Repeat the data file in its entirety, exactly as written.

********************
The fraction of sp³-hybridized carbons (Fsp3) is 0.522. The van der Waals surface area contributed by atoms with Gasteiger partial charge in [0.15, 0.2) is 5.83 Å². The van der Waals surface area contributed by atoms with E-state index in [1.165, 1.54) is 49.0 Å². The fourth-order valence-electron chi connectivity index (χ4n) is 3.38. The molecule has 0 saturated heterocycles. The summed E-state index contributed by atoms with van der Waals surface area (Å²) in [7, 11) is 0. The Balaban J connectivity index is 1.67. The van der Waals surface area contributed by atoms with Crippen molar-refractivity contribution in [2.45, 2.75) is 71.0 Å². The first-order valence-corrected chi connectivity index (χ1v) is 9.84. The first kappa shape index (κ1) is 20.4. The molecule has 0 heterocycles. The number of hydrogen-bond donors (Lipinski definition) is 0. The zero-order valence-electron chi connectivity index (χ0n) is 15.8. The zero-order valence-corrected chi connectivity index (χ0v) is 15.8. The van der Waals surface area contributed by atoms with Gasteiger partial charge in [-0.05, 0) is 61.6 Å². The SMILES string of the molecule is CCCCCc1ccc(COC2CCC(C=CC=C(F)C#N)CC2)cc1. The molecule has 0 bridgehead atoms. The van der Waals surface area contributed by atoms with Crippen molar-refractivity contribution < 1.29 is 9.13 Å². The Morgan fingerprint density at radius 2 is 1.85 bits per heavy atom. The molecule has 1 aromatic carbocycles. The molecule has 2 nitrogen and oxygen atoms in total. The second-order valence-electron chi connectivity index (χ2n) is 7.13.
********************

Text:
The fraction of sp³-hybridized carbons (Fsp3) is 0.522. The van der Waals surface area contributed by atoms with Gasteiger partial charge in [0.15, 0.2) is 5.83 Å². The van der Waals surface area contributed by atoms with E-state index in [1.165, 1.54) is 49.0 Å². The fourth-order valence-electron chi connectivity index (χ4n) is 3.38. The molecule has 0 saturated heterocycles. The summed E-state index contributed by atoms with van der Waals surface area (Å²) in [7, 11) is 0. The Balaban J connectivity index is 1.67. The van der Waals surface area contributed by atoms with Crippen molar-refractivity contribution in [2.45, 2.75) is 71.0 Å². The first-order valence-corrected chi connectivity index (χ1v) is 9.84. The first kappa shape index (κ1) is 20.4. The molecule has 0 heterocycles. The number of hydrogen-bond donors (Lipinski definition) is 0. The zero-order valence-electron chi connectivity index (χ0n) is 15.8. The zero-order valence-corrected chi connectivity index (χ0v) is 15.8. The van der Waals surface area contributed by atoms with Gasteiger partial charge in [-0.05, 0) is 61.6 Å². The SMILES string of the molecule is CCCCCc1ccc(COC2CCC(C=CC=C(F)C#N)CC2)cc1. The molecule has 0 bridgehead atoms. The van der Waals surface area contributed by atoms with Crippen molar-refractivity contribution < 1.29 is 9.13 Å². The Morgan fingerprint density at radius 2 is 1.85 bits per heavy atom. The molecule has 1 aromatic carbocycles. The molecule has 2 nitrogen and oxygen atoms in total. The second-order valence-electron chi connectivity index (χ2n) is 7.13.